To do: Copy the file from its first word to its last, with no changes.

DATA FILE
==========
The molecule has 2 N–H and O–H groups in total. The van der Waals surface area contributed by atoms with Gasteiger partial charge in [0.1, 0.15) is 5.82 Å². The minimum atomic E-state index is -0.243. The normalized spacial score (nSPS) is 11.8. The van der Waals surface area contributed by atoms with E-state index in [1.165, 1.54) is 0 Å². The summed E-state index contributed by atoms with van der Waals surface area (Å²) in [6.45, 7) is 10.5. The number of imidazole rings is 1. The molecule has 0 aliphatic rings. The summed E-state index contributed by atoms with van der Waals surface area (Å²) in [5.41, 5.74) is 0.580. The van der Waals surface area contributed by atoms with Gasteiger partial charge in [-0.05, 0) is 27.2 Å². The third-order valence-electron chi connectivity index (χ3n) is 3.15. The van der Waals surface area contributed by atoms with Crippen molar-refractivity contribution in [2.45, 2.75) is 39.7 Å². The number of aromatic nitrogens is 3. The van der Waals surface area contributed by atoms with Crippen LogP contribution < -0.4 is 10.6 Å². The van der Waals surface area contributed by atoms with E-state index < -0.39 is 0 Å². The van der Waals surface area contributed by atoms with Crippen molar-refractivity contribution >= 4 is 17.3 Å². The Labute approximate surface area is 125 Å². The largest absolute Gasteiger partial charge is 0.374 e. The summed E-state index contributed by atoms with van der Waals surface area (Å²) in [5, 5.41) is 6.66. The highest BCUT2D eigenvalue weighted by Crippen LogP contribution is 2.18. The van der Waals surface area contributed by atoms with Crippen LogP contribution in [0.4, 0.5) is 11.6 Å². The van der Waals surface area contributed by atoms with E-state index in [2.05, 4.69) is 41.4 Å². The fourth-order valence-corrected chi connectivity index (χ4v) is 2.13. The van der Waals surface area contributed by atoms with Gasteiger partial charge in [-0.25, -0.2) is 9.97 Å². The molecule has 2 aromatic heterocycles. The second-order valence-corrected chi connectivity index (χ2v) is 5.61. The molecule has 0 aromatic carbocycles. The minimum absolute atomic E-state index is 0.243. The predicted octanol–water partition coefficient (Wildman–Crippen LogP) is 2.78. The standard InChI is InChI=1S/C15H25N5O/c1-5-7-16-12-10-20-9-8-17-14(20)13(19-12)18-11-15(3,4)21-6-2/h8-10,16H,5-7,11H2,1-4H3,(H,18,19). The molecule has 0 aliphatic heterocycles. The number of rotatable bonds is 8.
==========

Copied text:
The molecule has 2 N–H and O–H groups in total. The van der Waals surface area contributed by atoms with Gasteiger partial charge in [0.1, 0.15) is 5.82 Å². The minimum atomic E-state index is -0.243. The normalized spacial score (nSPS) is 11.8. The van der Waals surface area contributed by atoms with E-state index in [1.165, 1.54) is 0 Å². The summed E-state index contributed by atoms with van der Waals surface area (Å²) in [6.45, 7) is 10.5. The number of imidazole rings is 1. The molecule has 0 aliphatic rings. The summed E-state index contributed by atoms with van der Waals surface area (Å²) in [5.41, 5.74) is 0.580. The van der Waals surface area contributed by atoms with Gasteiger partial charge in [-0.05, 0) is 27.2 Å². The third-order valence-electron chi connectivity index (χ3n) is 3.15. The van der Waals surface area contributed by atoms with Crippen molar-refractivity contribution in [2.45, 2.75) is 39.7 Å². The number of aromatic nitrogens is 3. The van der Waals surface area contributed by atoms with Crippen LogP contribution < -0.4 is 10.6 Å². The van der Waals surface area contributed by atoms with E-state index < -0.39 is 0 Å². The van der Waals surface area contributed by atoms with Crippen molar-refractivity contribution >= 4 is 17.3 Å². The Labute approximate surface area is 125 Å². The largest absolute Gasteiger partial charge is 0.374 e. The summed E-state index contributed by atoms with van der Waals surface area (Å²) in [5, 5.41) is 6.66. The highest BCUT2D eigenvalue weighted by Crippen LogP contribution is 2.18. The van der Waals surface area contributed by atoms with Crippen LogP contribution in [0.4, 0.5) is 11.6 Å². The van der Waals surface area contributed by atoms with E-state index in [2.05, 4.69) is 41.4 Å². The fourth-order valence-corrected chi connectivity index (χ4v) is 2.13. The van der Waals surface area contributed by atoms with Gasteiger partial charge in [-0.25, -0.2) is 9.97 Å². The molecule has 2 aromatic heterocycles. The second-order valence-corrected chi connectivity index (χ2v) is 5.61. The molecule has 0 aromatic carbocycles. The minimum absolute atomic E-state index is 0.243. The predicted octanol–water partition coefficient (Wildman–Crippen LogP) is 2.78. The standard InChI is InChI=1S/C15H25N5O/c1-5-7-16-12-10-20-9-8-17-14(20)13(19-12)18-11-15(3,4)21-6-2/h8-10,16H,5-7,11H2,1-4H3,(H,18,19). The molecule has 0 aliphatic heterocycles. The number of rotatable bonds is 8.